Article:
Guitar accessories

Though a guitar may be played on its own, there are a variety of common accessories used for holding and playing the guitar.


Main article: Capo

A capodastra (or capo, cejilla in Spanish) is used to change the pitch of open strings. Capos are clipped onto the fret board with the aid of spring tension, or in some models, elastic tension. To raise the guitar's pitch by one semitone, the player would clip the capo onto the fret board just below the first fret. Their use allows a player to play in different keys without having to change the chord formations they use. Because of the ease with which they allow guitar players to change keys, they are sometimes referred to as "cheaters". Classical performers are known to use them to enable modern instruments to match the pitch of historical instruments such as the renaissance lute.


Main article: Slide Guitar

A slide, (neck of a bottle, knife blade or round metal bar) used in blues and rock to create a glissando or 'hawaiian' effect. The necks of bottles were often used in blues and country music. Modern slides are constructed of glass, plastic, ceramic, chrome, brass or steel, depending on the weight and tone desired. An instrument that is played exclusively in this manner, (using a metal bar) is called a steel guitar or pedal steel. Slide playing to this day is very popular in blues music and country music. Some slide players use a so called Dobro guitar.

Some performers that have become famous for playing slide are George Harrison, Bonnie Raitt, Derek Trucks, Warren Haynes, Duane Allman, Muddy Waters and Rory Gallagher.


Main article: Guitar pick
A variety of guitar picks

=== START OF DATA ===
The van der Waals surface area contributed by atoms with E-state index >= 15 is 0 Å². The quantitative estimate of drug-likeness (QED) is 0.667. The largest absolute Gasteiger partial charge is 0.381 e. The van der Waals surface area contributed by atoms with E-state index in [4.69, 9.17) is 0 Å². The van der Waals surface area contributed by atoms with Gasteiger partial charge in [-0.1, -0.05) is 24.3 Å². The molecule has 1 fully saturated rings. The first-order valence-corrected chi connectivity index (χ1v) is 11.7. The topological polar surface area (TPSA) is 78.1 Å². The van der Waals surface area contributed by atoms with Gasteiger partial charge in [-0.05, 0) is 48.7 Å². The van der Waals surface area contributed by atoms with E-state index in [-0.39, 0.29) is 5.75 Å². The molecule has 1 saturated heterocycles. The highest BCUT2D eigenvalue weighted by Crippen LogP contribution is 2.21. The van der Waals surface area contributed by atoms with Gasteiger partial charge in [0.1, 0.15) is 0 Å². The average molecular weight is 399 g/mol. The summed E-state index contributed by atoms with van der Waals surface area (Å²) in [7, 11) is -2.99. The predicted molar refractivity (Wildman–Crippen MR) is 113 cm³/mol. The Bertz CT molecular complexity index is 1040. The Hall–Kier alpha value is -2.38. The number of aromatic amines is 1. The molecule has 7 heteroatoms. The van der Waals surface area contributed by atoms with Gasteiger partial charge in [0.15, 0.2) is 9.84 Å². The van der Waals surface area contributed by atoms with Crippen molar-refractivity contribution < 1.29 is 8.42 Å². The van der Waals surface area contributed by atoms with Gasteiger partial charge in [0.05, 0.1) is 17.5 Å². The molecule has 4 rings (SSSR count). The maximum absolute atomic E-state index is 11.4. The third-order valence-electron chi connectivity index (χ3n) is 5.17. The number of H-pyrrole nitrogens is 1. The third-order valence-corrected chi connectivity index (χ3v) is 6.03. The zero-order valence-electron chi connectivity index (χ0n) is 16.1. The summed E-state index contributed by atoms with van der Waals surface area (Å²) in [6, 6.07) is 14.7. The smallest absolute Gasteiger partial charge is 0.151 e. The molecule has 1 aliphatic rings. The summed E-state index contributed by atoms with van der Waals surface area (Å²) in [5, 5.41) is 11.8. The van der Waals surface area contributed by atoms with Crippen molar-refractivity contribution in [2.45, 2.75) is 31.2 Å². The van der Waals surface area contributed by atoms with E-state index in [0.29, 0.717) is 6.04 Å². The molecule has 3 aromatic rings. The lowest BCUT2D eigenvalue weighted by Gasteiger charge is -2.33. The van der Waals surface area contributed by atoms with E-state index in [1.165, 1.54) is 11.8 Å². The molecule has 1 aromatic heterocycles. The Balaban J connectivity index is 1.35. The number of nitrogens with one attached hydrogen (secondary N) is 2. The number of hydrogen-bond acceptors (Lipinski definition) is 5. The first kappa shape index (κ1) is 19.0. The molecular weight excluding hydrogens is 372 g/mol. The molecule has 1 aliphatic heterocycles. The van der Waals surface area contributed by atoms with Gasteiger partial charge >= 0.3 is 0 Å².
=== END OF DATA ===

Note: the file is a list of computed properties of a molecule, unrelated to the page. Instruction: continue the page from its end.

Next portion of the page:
A variety of guitar picks

A "guitar pick" or "plectrum" is a small piece of hard material which is generally held between the thumb and first finger of the picking hand and is used to "pick" the strings. Though most classical players pick solely with their fingers, the "pick" is still often used for electric and some acoustic guitars. Though today they are mainly plastic, variations do exist, such as bone, wood, steel or tortoise shell. Tortoise shell was the most commonly used material in the early days of pick making but as tortoises became more and more endangered, the practice of using their shells for picks or anything else was banned. Tortoise shell picks are often coveted for a supposedly superior tone and ease of use.

Picks come in many shapes and sizes. Picks vary from the small jazz pick to the large bass pick. The thickness of the pick often determines its use. A thinner pick (between .2 and .5 mm) is usually used for strumming or rhythm playing, whereas thicker picks (between .7 and 1.5+ mm) are usually used for single-note lines or lead playing. The distinctive guitar sound of Billy Gibbons is attributed to using a quarter or peso as a pick. Similarly, Brian May is known to use a sixpence coin as a pick.

Thumb picks and finger picks that attach to the finger tips are sometimes employed in finger-picking styles.